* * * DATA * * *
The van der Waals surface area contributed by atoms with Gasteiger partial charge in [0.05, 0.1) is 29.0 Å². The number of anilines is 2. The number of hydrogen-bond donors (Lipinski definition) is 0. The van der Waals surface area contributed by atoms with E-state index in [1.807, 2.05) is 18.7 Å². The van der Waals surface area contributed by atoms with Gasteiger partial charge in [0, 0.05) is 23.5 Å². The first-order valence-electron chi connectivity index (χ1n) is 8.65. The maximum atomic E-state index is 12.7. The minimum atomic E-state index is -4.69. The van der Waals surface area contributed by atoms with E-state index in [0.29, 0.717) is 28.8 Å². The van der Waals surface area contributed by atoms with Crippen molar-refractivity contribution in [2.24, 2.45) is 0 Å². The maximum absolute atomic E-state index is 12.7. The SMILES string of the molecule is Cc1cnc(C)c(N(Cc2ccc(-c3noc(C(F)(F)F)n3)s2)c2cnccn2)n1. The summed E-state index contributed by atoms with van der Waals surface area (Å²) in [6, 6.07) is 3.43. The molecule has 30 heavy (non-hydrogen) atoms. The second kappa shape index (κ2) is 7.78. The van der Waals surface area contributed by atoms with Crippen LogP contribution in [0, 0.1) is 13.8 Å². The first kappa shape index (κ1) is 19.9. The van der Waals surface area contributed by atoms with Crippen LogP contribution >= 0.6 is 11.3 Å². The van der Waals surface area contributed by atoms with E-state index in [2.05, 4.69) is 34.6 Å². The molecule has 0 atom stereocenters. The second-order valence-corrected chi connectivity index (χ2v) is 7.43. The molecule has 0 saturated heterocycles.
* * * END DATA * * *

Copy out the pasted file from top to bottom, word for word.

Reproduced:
The van der Waals surface area contributed by atoms with Gasteiger partial charge in [0.05, 0.1) is 29.0 Å². The number of anilines is 2. The number of hydrogen-bond donors (Lipinski definition) is 0. The van der Waals surface area contributed by atoms with E-state index in [1.807, 2.05) is 18.7 Å². The van der Waals surface area contributed by atoms with Gasteiger partial charge in [0, 0.05) is 23.5 Å². The first-order valence-electron chi connectivity index (χ1n) is 8.65. The maximum atomic E-state index is 12.7. The minimum atomic E-state index is -4.69. The van der Waals surface area contributed by atoms with E-state index in [0.29, 0.717) is 28.8 Å². The van der Waals surface area contributed by atoms with Crippen molar-refractivity contribution in [2.24, 2.45) is 0 Å². The maximum absolute atomic E-state index is 12.7. The SMILES string of the molecule is Cc1cnc(C)c(N(Cc2ccc(-c3noc(C(F)(F)F)n3)s2)c2cnccn2)n1. The summed E-state index contributed by atoms with van der Waals surface area (Å²) in [6, 6.07) is 3.43. The molecule has 30 heavy (non-hydrogen) atoms. The second kappa shape index (κ2) is 7.78. The van der Waals surface area contributed by atoms with Crippen LogP contribution in [0, 0.1) is 13.8 Å². The first kappa shape index (κ1) is 19.9. The van der Waals surface area contributed by atoms with Crippen LogP contribution >= 0.6 is 11.3 Å². The van der Waals surface area contributed by atoms with E-state index in [2.05, 4.69) is 34.6 Å². The molecule has 0 atom stereocenters. The second-order valence-corrected chi connectivity index (χ2v) is 7.43. The molecule has 0 saturated heterocycles.